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Orthodoxy Renewed

Russia’s church wrestles with a changing society

Kiril Kaleda remembers 1990 as the year of an unusually abundant harvest of apples in the Moscow region. Then a young geologist, Mr. Kaleda was invited by friends to help pick the fruit at a small orchard near their cottage in Butovo, a village five miles south of the city limits. Approaching the village by car, they drove by a long green fence. Pointing to it, a friend turned to Mr. Kaleda and said, “Do you know what it is? It’s a horrible place. Thousands of people were shot and buried here.”

Little did he know the mass grave was intimately linked to the trials of his own family, which mirrored those the Orthodox Church of Russia endured after the abdication of the tsar in 1917.

For three consecutive generations, members of Mr. Kaleda’s family have served as Orthodox priests. His maternal grandfather, Vladimir Ambartsumov, responded to his priestly calling during his student days in Berlin, where he was involved with Christian youth groups. When he returned to Russia just before the outbreak of World War I, he entered the seminary and was ordained a priest in 1927.

At the time of his ordination, Russia’s Orthodox clergy lived precariously. When the Bolsheviks took power in November 1917, they severed ties between the Orthodox Church and the state. The church was stripped of its special legal status and forbidden to exercise its pastoral responsibilities to the military, prisons and schools. All religions, as well as militant atheism, were placed on an equal footing before the law. This did not usher in a Western-style democratic secularism. Instead, the Bolsheviks launched a “Red Terror,” targeting Orthodox religious along with “counterrevolutionaries” suspected of anti-Bolshevik activity.

“We must put down all resistance with such brutality that they will not forget it for several decades,” wrote Lenin in March 1918.

“The greater the number of representatives of the reactionary clergy and reactionary bourgeoisie we succeed in executing … the better.”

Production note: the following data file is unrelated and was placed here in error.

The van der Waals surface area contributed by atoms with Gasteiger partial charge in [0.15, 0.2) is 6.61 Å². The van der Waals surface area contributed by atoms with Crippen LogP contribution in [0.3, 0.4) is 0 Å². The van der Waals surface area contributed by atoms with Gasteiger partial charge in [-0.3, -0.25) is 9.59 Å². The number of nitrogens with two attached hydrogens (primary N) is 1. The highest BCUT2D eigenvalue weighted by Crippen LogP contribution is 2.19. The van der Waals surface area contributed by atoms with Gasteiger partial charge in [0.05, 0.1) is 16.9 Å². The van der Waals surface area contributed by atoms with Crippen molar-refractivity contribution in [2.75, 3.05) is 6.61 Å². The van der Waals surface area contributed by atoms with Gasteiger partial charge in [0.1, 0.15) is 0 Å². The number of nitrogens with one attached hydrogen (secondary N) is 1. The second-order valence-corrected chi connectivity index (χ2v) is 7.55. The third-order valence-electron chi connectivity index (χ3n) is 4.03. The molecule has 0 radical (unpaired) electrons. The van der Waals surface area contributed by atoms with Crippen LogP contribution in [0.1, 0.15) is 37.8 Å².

From 1918 to 1922, tens of thousands of priests, bishops, monks and nuns were brutally murdered: Near St. Petersburg, henchmen tied one archpriest to a railway car, which dragged him along until he died. Three priests in the Crimea were crucified. Seven nuns in Voronezh were burned in boiling tar. A bishop from Samara was impaled on a stake.

In 1921, Felix Dzerzhinsky, head of the Cheka, the dreaded secret police of the Bolsheviks, wrote: “The church is falling apart; we should help it fall. … Our stakes are with Communism, not religion, and the Cheka should concentrate on [its] elimination.”

As the Bolsheviks consolidated their power, they institutionalized their onslaught on the Orthodox Church, which one historian of the period, Dimitry Pospielovsky, calls the “holocaust” of the Russian church. Soviet Russian authorities converted monasteries (such as the famous Solovetsky) into prisons, closed churches, dynamited shrines, confiscated plate and pillaged reliquaries. Clergy and religious simply disappeared, their relatives told they had been tried, sentenced and packed off to a penal colony to serve out their sentences.

Among these victims was Kiril Kaleda’s grandfather, Father Vladimir Ambartsumov, who was arrested in 1937 at the peak of Stalin’s purges. When the priest’s daughter, Lidia, inquired about his fate, an agent of the N.K.V.D. (the Soviet government’s secret service agency) told her her father had been sentenced to “ten years of labor camps without right to correspond.” In 1937, few people knew this was a euphemism that generally meant execution by a firing squad.

In 1995, a Russian government-appointed commission confirmed that more than 200,000 clergy, religious and lay leaders were murdered under Lenin and Stalin. A year later, Patriarch Alexei II began the process to commemorate many of these men and women as “New Martyrs, Confessors and Passion-Bearers of Russia,” instituting the celebration of their feast on the Sunday closest to 25 January.

Stalin eased his persecution of the Orthodox Church when Hitler’s armies threatened Soviet Russia’s historic heartland. In April 1942, with the German armies at the gates of Moscow, he allowed Russians to celebrate Easter openly for the first time in years. These gestures in part reflected the pressure of Stalin’s Anglo-American allies, but they also recognized the church’s patriotism and war efforts.

This revival, however, ended when Nikita Khrushchev took power in 1955. Though largely responsible for overseeing de-Stalinization — a period marked by political reform and a greater degree of individual freedom — he reverted to prewar hard-line policies against the Orthodox Church, cracking down on clergy, shuttering churches, monasteries and schools and prohibiting churchgoers from attending services. Many churches were leveled, while others were converted to storage or agricultural facilities. Even in the waning years of the Soviet Union, just as the Communist government began softening on individual freedoms even further, a visit to a church could cost a person his or her career. The nation’s few remaining active parishes consisted mostly of elderly women.